Mayo Clinic researchers pinpoint genetic variations that could sway course of COVID-19
Researchers at Mayo Clinic’s Center for Individualized Medicine have discovered key human genomic signatures that could help explain why COVID-19 is severe in some people and mild in others. After analyzing volumes of diverse worldwide DNA sequence data, the scientists identified mutations in two human proteins that might sway the course of SARS-CoV-2 — the virus responsible for COVID-19.
Their study reveals that variants in the genes for ACE2 and TMPRESS2 can lead to an increase or decrease in protein expression. An increase in protein expression might result in elevated COVID-19 susceptibility and severity, while a decrease might have a protective effect against the virus. Proteins play many critical roles in the body. In this case, ACE2 and TMPRESS2provide critical entry points for SARS-CoV-2 to invade and infect human cells.
The study findings, published in Human Molecular Genetics, suggest a potential new diagnostic approach that is based on variation in the host cells rather than the constantly evolving virus itself.
For the study, Dr. Lingxin Zhang, Ph.D and the lead author of the study and her team delved deep into the DNA sequencing data of nearly 71,000 people worldwide, including nearly 30,000 racial and ethnic minorities, to identify sequence variants in the ACE2 and TMPRESS2 genes. The team then analyzed hundreds of protein variants encoded by those genes and identified variant genes that generated high and low expression levels. To do that, Dr. Zhang engineered cells capable of expressing the protein variants, and then, using color-coding, she and her team analyzed the variants to see which were more or less stable.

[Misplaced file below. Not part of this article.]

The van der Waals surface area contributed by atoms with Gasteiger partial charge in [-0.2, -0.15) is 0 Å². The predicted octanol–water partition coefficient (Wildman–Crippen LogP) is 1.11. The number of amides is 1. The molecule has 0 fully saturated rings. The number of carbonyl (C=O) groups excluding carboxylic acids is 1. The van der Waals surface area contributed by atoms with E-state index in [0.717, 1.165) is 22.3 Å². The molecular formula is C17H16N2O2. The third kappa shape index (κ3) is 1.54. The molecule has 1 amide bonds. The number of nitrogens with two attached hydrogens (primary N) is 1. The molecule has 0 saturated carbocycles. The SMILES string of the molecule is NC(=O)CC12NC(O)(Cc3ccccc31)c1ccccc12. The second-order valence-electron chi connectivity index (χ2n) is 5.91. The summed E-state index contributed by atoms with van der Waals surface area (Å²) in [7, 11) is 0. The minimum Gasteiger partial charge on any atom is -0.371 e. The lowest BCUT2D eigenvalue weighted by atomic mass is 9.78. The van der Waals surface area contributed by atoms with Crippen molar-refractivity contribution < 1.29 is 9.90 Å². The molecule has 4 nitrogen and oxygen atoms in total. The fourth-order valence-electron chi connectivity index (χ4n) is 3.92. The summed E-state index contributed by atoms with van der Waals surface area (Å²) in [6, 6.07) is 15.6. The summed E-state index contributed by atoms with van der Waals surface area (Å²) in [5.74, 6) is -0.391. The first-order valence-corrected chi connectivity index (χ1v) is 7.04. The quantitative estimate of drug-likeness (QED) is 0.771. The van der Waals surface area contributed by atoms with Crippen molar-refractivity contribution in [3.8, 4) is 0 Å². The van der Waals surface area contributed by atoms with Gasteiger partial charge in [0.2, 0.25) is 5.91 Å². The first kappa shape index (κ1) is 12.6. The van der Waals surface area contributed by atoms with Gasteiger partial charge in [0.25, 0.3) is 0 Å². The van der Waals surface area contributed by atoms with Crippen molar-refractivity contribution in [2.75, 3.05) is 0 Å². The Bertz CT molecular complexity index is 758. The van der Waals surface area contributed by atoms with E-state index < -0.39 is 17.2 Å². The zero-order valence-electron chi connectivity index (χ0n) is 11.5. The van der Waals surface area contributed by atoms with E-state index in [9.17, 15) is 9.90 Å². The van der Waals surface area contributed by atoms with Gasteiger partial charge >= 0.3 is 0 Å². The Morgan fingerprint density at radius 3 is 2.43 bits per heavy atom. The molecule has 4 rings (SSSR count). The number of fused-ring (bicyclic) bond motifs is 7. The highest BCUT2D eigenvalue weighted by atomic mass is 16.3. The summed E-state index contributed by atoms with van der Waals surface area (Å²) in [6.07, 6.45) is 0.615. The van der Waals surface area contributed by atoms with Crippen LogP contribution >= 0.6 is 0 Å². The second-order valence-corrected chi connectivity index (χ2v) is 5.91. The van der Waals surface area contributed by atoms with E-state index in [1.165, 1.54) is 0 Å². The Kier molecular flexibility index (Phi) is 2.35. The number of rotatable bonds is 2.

The study used nearly a million generated cells and produced billions of data points, which the team analyzed using a series of technologies, including cell sorting, modern genomics, high throughput DNA sequencing and a computer algorithm.
“To our knowledge, it’s the first time anyone has applied this approach to COVID-19,” says Richard Weinshilboum, M.D., co-author of the study and a pharmacologist in the Center for Individualized Medicine, and Department of Molecular Pharmacology and Experimental Therapeutics. “This work would not have been possible without the dramatic advances that have occurred in DNA sequencing, joined together with parallel advances in our ability to test the functional and medical implications of individual variations in DNA sequence — and, as a result — of individual variation in the proteins encoded by our genes.”
Dr. Richard Weinshilboum, M.D., co-author of the study, a pharmacologist in the Center for Individualized Medicine, and Department of Molecular Pharmology and Experimental Therapeutics says the study also was made possible by the large quantity of human DNA sequence information that is now publically available — with the proviso that those data must be carefully protected and must have their use reviewed and approved to avoid any possible violation of privacy.
As of July 11, 2022, more than 6.3 million people worldwide have died from COVID-19 since the start of the pandemic.